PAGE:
Brimstone Restaurant Group
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Adventures In Eating: The Wildest Meals We’ve Had

Food should be an adventure. It should expand your horizons and heighten all your senses. That’s what we think, anyway, and so our staff is always trying new things so they can enrich the restaurant. Most of the time it’s wonderful, but sometimes? It gets a little wild. We surveyed our people to find out the craziest things they’ve ever eaten, and the answers will make you realize that they’re not just talented at running a restaurant; they’re pretty brave, too!

Julio Martinez, Executive Chef at Brimstone Pines: Sea Urchin

Better known from high-school science experiments, the sea urchin has a strangely buttery flavor and a slick texture. It’s not always an easy thing to eat raw, but cooked or stuffed this marine delicacy packs a load of flavor.

Mariane Munhoz, Manager at Brimstone Pines: Frog Legs & Ostrich

If you’re from the south, you might have seen diners offering fried frog legs. The tasty, soft meat is an import from France, where it’s considered a delicacy. Ostrich, on the other hand, you’ve probably never had. It’s a rich, extremely low-fat meat that tastes like high-quality beef, only without the oil. Mariane ate them together, so you can imagine we’re pretty jealous.

Robert Regal, Manager at Brimstone Pines: Rocky Mountain Oysters

Call them “Prairie Oysters,” “Swinging Beef,” or whatever else you like, there’s no way to keep this delicacy in polite conversation. These are a bull’s family jewels, fried up and ready for eating. Did you know that they’re incredibly good for you?

Thad, General Manager at Brimstone Pines: Fermented Crab (Gejang)

Hats off to Thad for braving the salty, spicy, fermented crab dish known as Gejang. Made by marinating raw crabs in soy sauce and spices for two weeks or more, the dish is known for a pungent flavor that most tourists can’t take.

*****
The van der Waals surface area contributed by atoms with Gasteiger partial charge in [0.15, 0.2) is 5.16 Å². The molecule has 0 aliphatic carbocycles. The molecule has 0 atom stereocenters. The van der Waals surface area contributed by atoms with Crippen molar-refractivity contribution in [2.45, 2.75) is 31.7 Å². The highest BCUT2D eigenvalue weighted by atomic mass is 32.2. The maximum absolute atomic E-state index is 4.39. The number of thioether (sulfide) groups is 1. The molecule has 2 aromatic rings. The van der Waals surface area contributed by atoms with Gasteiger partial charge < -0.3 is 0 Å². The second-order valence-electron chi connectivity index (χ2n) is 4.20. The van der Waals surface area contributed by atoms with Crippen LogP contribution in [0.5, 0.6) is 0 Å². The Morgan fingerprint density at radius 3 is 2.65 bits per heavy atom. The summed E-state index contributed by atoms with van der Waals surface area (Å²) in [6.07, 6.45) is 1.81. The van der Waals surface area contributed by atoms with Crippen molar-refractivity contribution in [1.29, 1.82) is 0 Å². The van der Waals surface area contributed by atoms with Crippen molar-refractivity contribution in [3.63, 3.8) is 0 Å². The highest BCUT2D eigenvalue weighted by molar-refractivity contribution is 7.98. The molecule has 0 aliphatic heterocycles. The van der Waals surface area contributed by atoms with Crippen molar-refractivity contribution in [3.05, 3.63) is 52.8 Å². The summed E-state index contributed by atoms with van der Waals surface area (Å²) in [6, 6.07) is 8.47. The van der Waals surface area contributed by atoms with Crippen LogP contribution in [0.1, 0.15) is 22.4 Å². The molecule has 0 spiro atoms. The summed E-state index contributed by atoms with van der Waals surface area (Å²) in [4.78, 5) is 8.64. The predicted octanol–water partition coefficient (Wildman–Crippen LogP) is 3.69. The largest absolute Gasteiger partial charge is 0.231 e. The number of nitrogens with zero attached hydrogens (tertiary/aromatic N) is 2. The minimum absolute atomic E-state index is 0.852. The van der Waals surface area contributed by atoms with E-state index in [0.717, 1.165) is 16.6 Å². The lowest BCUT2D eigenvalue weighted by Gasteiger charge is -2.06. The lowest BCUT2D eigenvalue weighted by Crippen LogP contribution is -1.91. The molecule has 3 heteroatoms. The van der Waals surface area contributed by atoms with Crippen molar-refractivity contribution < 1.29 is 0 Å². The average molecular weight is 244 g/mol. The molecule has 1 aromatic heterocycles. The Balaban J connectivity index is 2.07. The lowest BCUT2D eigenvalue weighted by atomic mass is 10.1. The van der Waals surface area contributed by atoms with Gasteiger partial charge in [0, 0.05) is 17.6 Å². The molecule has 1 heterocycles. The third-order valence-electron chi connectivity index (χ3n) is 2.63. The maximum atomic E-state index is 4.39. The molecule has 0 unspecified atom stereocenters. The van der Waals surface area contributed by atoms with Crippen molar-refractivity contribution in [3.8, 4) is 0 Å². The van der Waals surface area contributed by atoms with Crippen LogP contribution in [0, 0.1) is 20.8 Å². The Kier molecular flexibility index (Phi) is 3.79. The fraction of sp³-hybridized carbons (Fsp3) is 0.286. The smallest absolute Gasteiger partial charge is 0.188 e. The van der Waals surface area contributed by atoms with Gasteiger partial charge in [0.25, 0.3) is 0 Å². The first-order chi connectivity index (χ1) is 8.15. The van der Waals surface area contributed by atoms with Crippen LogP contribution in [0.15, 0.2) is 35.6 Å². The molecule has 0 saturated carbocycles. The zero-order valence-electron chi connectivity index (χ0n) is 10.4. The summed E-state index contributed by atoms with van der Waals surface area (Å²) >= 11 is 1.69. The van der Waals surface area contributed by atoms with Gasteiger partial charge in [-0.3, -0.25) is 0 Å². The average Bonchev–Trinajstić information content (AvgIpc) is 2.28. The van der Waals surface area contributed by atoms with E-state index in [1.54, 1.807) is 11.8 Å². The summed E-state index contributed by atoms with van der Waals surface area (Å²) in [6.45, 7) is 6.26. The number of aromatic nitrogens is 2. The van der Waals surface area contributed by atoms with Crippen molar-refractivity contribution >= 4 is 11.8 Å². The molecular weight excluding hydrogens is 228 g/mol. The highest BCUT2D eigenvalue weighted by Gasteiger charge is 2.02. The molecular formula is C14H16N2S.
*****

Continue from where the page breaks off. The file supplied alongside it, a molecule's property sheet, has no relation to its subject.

Sara Kim, Asst. General Manager at Brimstone Pines: Canned Silk Worms

Would you eat a bug? What about a fried silk worm pupa? These bugs are harvested once they stop being productive “silkworms,” and then get sold all over Korea as a streetside snack. Unfortunately, Sara had a run-in with the strong-smelling canned variety. She doesn’t recommend them, but you have to admire her courage.

Jodi & Brittany, Directors of Beverage & Marketing: Rattlesnake

They’d eat (or at least bite) you if they had the chance, but you can turn the tables by ordering your own rattlesnake dish at a few select restaurants in the southwest. Jodi and Brittany report a light flavor like mild tilapia.

Gio Little, General Manager at Brimstone Doral: Fried Butter

You’ve heard of fried ice-cream, which you make by super-chilling before you fry it, but have you heard of fried butter? This dish follows a similar principle, but with extra flour, sugar, and cinammon thrown in for good measure. The result? A chewy, delicious, morsel that’s like a thicker form of Chinese “fried milk.”

Chris Lamoree, Manager at Grille 401: Palmetto Bugs Covered in Chocolate

If you want to know how these guys taste, you’ll have to ask Chris himself. We don’t know where to acquire these treats, and we’re not sure we want to, but he assures us that they are a very real thing. We’ll just take his word for it.

What about you? We’re always looking to hear from our patrons. If you’ve tried something on this list, or some other, wild, dish, we’d love to hear about it. Share your experiences with #talesfromtheroad!